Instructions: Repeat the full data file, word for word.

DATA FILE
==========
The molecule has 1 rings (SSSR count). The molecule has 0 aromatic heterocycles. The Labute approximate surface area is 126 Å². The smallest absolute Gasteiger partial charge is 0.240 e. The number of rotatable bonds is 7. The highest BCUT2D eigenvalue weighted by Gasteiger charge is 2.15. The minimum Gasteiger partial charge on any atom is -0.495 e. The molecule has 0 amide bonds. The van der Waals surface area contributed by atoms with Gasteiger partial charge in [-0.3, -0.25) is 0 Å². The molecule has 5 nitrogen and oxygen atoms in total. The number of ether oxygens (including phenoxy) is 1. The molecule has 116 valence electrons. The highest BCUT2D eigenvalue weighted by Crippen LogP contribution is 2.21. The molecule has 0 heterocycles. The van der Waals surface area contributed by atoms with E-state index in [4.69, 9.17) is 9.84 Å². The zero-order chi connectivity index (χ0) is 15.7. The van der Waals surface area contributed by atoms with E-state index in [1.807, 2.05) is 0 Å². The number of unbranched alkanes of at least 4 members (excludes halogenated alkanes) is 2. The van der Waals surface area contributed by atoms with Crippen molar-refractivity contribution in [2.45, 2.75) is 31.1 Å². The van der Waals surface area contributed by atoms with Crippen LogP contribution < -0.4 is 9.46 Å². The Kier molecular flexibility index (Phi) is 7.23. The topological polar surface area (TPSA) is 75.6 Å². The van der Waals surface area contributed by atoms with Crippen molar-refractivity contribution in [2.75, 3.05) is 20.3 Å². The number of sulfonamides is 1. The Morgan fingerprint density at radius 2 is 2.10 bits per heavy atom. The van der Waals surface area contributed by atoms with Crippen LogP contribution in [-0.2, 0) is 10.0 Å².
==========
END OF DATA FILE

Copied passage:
The molecule has 1 rings (SSSR count). The molecule has 0 aromatic heterocycles. The Labute approximate surface area is 126 Å². The smallest absolute Gasteiger partial charge is 0.240 e. The number of rotatable bonds is 7. The highest BCUT2D eigenvalue weighted by Gasteiger charge is 2.15. The minimum Gasteiger partial charge on any atom is -0.495 e. The molecule has 0 amide bonds. The van der Waals surface area contributed by atoms with Gasteiger partial charge in [-0.3, -0.25) is 0 Å². The molecule has 5 nitrogen and oxygen atoms in total. The number of ether oxygens (including phenoxy) is 1. The molecule has 116 valence electrons. The highest BCUT2D eigenvalue weighted by Crippen LogP contribution is 2.21. The molecule has 0 heterocycles. The van der Waals surface area contributed by atoms with E-state index in [4.69, 9.17) is 9.84 Å². The zero-order chi connectivity index (χ0) is 15.7. The van der Waals surface area contributed by atoms with E-state index in [1.807, 2.05) is 0 Å². The number of unbranched alkanes of at least 4 members (excludes halogenated alkanes) is 2. The van der Waals surface area contributed by atoms with Crippen molar-refractivity contribution in [2.45, 2.75) is 31.1 Å². The van der Waals surface area contributed by atoms with Crippen LogP contribution < -0.4 is 9.46 Å². The Kier molecular flexibility index (Phi) is 7.23. The topological polar surface area (TPSA) is 75.6 Å². The van der Waals surface area contributed by atoms with Crippen molar-refractivity contribution in [2.75, 3.05) is 20.3 Å². The number of sulfonamides is 1. The Morgan fingerprint density at radius 2 is 2.10 bits per heavy atom. The van der Waals surface area contributed by atoms with Crippen LogP contribution in [-0.2, 0) is 10.0 Å².